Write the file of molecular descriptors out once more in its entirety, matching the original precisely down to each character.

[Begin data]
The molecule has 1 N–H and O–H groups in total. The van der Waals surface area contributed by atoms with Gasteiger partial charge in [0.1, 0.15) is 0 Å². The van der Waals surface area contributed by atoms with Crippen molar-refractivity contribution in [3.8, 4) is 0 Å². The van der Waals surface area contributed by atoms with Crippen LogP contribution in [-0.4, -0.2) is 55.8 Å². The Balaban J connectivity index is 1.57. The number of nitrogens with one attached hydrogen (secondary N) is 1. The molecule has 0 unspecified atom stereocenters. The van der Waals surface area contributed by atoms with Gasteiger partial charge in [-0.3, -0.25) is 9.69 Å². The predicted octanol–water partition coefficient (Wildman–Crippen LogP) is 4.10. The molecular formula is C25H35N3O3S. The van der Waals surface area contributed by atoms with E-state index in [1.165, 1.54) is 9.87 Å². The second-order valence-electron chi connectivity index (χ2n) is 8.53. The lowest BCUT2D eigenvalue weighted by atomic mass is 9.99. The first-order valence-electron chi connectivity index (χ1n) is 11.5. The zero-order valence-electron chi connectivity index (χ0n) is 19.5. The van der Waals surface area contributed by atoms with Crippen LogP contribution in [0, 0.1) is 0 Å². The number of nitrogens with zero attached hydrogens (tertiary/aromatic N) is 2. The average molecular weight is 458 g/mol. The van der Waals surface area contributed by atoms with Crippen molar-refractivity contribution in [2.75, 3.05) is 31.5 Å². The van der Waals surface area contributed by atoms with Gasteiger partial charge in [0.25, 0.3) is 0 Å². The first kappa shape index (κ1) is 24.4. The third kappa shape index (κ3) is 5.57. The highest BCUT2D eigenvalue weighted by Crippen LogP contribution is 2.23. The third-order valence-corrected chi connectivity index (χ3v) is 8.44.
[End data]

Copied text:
The molecule has 1 N–H and O–H groups in total. The van der Waals surface area contributed by atoms with Gasteiger partial charge in [0.1, 0.15) is 0 Å². The van der Waals surface area contributed by atoms with Crippen molar-refractivity contribution in [3.8, 4) is 0 Å². The van der Waals surface area contributed by atoms with Crippen LogP contribution in [-0.4, -0.2) is 55.8 Å². The Balaban J connectivity index is 1.57. The number of nitrogens with one attached hydrogen (secondary N) is 1. The molecule has 0 unspecified atom stereocenters. The van der Waals surface area contributed by atoms with Gasteiger partial charge in [-0.3, -0.25) is 9.69 Å². The predicted octanol–water partition coefficient (Wildman–Crippen LogP) is 4.10. The molecular formula is C25H35N3O3S. The van der Waals surface area contributed by atoms with E-state index in [1.165, 1.54) is 9.87 Å². The second-order valence-electron chi connectivity index (χ2n) is 8.53. The lowest BCUT2D eigenvalue weighted by atomic mass is 9.99. The first-order valence-electron chi connectivity index (χ1n) is 11.5. The zero-order valence-electron chi connectivity index (χ0n) is 19.5. The van der Waals surface area contributed by atoms with Crippen LogP contribution in [0, 0.1) is 0 Å². The number of nitrogens with zero attached hydrogens (tertiary/aromatic N) is 2. The average molecular weight is 458 g/mol. The van der Waals surface area contributed by atoms with Crippen molar-refractivity contribution in [2.75, 3.05) is 31.5 Å². The van der Waals surface area contributed by atoms with Gasteiger partial charge in [0.25, 0.3) is 0 Å². The first kappa shape index (κ1) is 24.4. The third kappa shape index (κ3) is 5.57. The highest BCUT2D eigenvalue weighted by Crippen LogP contribution is 2.23. The third-order valence-corrected chi connectivity index (χ3v) is 8.44.